Awards and citations:


1997: Le Prix du Champagne Lanson Noble Cuvée Award for investigations into Champagne for the Millennium investment scams

2001: Le Prix Champagne Lanson Ivory Award for investdrinks.org

2011: Vindic d'Or MMXI – 'Meilleur blog anti-1855'

2011: Robert M. Parker, Jnr: ‘This blogger...’:

2012: Born Digital Wine Awards: No Pay No Jay – best investigative wine story

2012: International Wine Challenge – Personality of the Year Award




Monday, 5 March 2012

Reflections on a weekend in Barcelona


Balcony on the Casa Batllo


It’s a number of years since I visited Barcelona and I was looking forward to a weekend break taking in the sights and sampling Catalan hospitality and food. I had a number of surprises – some good, some not so pleasant.


I stayed in two hotels (problems booking at the last moment!). The first hotel (Hotel Covadonga) was in a smart area on the Avenida Diagonal and, on the surface, a slick operation but the staff in charge was decidedly unfriendly. Having lost my booking, the manager blamed me for using a booking company they don’t usually deal with! I was eventually, and reluctantly, given a room. No apology when they clearly found the booking!


The second was wonderful – a small family-run hotel, more a restaurant with rooms, the Hotel Restaurante La Ciudadela (http://www.ciudadelaparc.com/ ). Great situation in the old part of the city, opposite the Ciudadela Park with regular buses and just a stones-throw from the Arc de Triomf metro station. And … for those feeling energetic, a city bicycle stand just across the road. My room was simply but tastefully furnished with rustic-style wooden furniture and en suite shower room and had all essential comforts. The buzz at lunchtime with the restaurant, bar and two terraces absolutely packed tempted me to have a bite to eat. No wonder the place was busy with a menu of the day offering three courses for €10.75. I had an onion, tomato and goats’ cheese tartlet as a starter, followed by an Iberian veal dish, cooked with potatoes, onions and pear sauce (delicious!) and finished off with a simple ice cream. Everything was freshly cooked, delicately seasoned and just amazing value.


Another brilliant find was Restaurante Icho – an eclectic mix of Japanese and Spanish food. Every dish was delectable and beautifully presented. Two particularly wonderful dishes I had were marinated scallops with avocado and cuttlefish noodles. This YouTube video gives an idea of the range of dishes on offer (http://www.youtube.com/watch?v=AewIndnOpg0).


Perhaps I am just getting jaded but some of the tourist trails disappointed. The open-air tourist buses are still good value and the architecture, especially Gaudí, is stunning and exciting but the Ramblas had lost their charm – a remnant of the old flower and bird markets remain and there are still some pretty amazing street artists but commercial chains have been allowed to take over with ‘in your face’ advertisements and brassy outlets to the fore – McD, Starbucks, KFC, etc. I thought I was being very careful with my belongings but still fell victim to a very slick pick-pocketer – that always sours one’s memories of a place – and I encountered off-hand rudeness a number of times, mainly from the older generation – in taxis, at ticket offices, in cafes.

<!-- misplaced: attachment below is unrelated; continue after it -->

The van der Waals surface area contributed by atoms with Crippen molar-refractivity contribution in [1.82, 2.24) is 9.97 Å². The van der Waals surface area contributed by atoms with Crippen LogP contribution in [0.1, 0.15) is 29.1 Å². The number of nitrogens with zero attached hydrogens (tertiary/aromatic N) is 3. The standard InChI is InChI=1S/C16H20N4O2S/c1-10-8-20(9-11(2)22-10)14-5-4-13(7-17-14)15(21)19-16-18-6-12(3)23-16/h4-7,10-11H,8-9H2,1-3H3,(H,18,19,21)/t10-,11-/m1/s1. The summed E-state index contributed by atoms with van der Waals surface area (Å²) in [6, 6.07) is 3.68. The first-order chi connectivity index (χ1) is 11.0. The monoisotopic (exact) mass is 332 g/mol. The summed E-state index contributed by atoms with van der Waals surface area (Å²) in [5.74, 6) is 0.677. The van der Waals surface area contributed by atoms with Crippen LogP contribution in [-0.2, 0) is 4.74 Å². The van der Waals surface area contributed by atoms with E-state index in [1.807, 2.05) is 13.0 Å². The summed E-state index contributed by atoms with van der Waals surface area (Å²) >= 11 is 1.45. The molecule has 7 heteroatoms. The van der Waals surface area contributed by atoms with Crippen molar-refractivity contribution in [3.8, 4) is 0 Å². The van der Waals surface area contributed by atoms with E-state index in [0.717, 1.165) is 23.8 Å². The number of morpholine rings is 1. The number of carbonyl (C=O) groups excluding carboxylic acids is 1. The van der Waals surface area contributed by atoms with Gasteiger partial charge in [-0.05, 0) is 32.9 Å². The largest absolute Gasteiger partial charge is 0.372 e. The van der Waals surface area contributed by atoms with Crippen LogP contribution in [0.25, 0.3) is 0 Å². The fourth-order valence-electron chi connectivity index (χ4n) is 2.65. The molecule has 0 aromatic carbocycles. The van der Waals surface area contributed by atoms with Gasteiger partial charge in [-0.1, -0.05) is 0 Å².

Pricey drinks on Las Ramblas


To experience the good side of Barcelona – get off the beaten track (especially for restaurants), don’t use taxis (over-priced and rude drivers), choose cafes run by young people (invariably friendly and helpful).


Casa Batllo window

Casa Mila exterior feature

The palace at sunset

CRM

5 comments:

ryan said...

Were you here this weekend? And no call? :(

Jim Budd said...

Hi Ryan. Carole was there with her teenage niece about ten days. If we had been together we would have been in touch. Saluti. Jim

CRM said...

Hi Ryan. Thought about you both but ... entertaining a teenager proved to be a full-time occupation! Next time :-)

Ian S said...

Ah! the tourist trail (and associated tat). A personal dislike.

In general I'm an intentional avoider of the tourist trail. The fame brings easy money from undiscerning hordes. It's not just the obvious chains, but more insidiously the seemingly authentic, which are so often a pale shadow of local cuisine, albeit written in 4 languages. Locals would shun the places, but the tourists just want something within sight of the sight.

Places such as Pisa's Field of Miracles are blighted by whilstlestop tourism, which ranks Pisa typically as 'half a day' max. Indeed that throws up the odd scenario, that the main part of the town is surprisingly normal and even decent value / interesting for food!

In general we'll happily avoid the tourist trail, but the piece of advice that tends to work well in the tourist locations is 'Get lost!' ... i.e. wander off away from the famous sites, and sniff out quieter streets & alleys. They'll often hide little gems (such as you describe).

regards
Ian

CRM said...

Thanks, Ian. Couldn't agree more. CRM